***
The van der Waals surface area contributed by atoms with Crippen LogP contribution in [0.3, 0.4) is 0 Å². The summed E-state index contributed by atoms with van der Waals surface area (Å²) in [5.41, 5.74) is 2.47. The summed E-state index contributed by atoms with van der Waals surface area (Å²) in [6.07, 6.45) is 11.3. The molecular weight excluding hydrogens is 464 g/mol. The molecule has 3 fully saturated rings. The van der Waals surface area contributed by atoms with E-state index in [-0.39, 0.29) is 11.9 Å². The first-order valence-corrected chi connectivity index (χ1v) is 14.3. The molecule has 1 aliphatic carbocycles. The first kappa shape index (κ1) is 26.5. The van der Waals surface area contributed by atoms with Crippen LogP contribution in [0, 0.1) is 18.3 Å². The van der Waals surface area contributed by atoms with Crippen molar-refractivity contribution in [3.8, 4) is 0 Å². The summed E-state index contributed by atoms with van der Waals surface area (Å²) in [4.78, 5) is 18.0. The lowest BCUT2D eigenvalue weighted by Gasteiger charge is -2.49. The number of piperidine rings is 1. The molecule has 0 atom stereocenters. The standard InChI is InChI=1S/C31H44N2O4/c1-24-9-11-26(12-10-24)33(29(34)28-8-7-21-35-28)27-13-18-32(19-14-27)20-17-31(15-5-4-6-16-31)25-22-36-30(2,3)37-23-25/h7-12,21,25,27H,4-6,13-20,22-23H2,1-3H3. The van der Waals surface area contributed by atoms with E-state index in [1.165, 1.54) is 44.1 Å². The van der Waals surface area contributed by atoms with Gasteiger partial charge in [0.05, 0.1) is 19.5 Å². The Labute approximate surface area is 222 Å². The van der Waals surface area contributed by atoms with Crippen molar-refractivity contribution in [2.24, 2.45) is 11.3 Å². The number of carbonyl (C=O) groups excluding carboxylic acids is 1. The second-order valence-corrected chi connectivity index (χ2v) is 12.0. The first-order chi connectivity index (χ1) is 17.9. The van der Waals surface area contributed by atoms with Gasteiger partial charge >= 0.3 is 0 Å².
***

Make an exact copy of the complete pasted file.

The van der Waals surface area contributed by atoms with Crippen LogP contribution in [0.3, 0.4) is 0 Å². The summed E-state index contributed by atoms with van der Waals surface area (Å²) in [5.41, 5.74) is 2.47. The summed E-state index contributed by atoms with van der Waals surface area (Å²) in [6.07, 6.45) is 11.3. The molecular weight excluding hydrogens is 464 g/mol. The molecule has 3 fully saturated rings. The van der Waals surface area contributed by atoms with E-state index in [-0.39, 0.29) is 11.9 Å². The first-order valence-corrected chi connectivity index (χ1v) is 14.3. The molecule has 1 aliphatic carbocycles. The first kappa shape index (κ1) is 26.5. The van der Waals surface area contributed by atoms with Crippen LogP contribution in [0, 0.1) is 18.3 Å². The van der Waals surface area contributed by atoms with Crippen molar-refractivity contribution in [3.8, 4) is 0 Å². The summed E-state index contributed by atoms with van der Waals surface area (Å²) in [4.78, 5) is 18.0. The lowest BCUT2D eigenvalue weighted by Gasteiger charge is -2.49. The number of piperidine rings is 1. The molecule has 0 atom stereocenters. The standard InChI is InChI=1S/C31H44N2O4/c1-24-9-11-26(12-10-24)33(29(34)28-8-7-21-35-28)27-13-18-32(19-14-27)20-17-31(15-5-4-6-16-31)25-22-36-30(2,3)37-23-25/h7-12,21,25,27H,4-6,13-20,22-23H2,1-3H3. The van der Waals surface area contributed by atoms with E-state index in [1.165, 1.54) is 44.1 Å². The van der Waals surface area contributed by atoms with Gasteiger partial charge in [0.05, 0.1) is 19.5 Å². The Labute approximate surface area is 222 Å². The van der Waals surface area contributed by atoms with Crippen molar-refractivity contribution in [2.24, 2.45) is 11.3 Å². The number of carbonyl (C=O) groups excluding carboxylic acids is 1. The second-order valence-corrected chi connectivity index (χ2v) is 12.0. The first-order chi connectivity index (χ1) is 17.9. The van der Waals surface area contributed by atoms with Gasteiger partial charge >= 0.3 is 0 Å².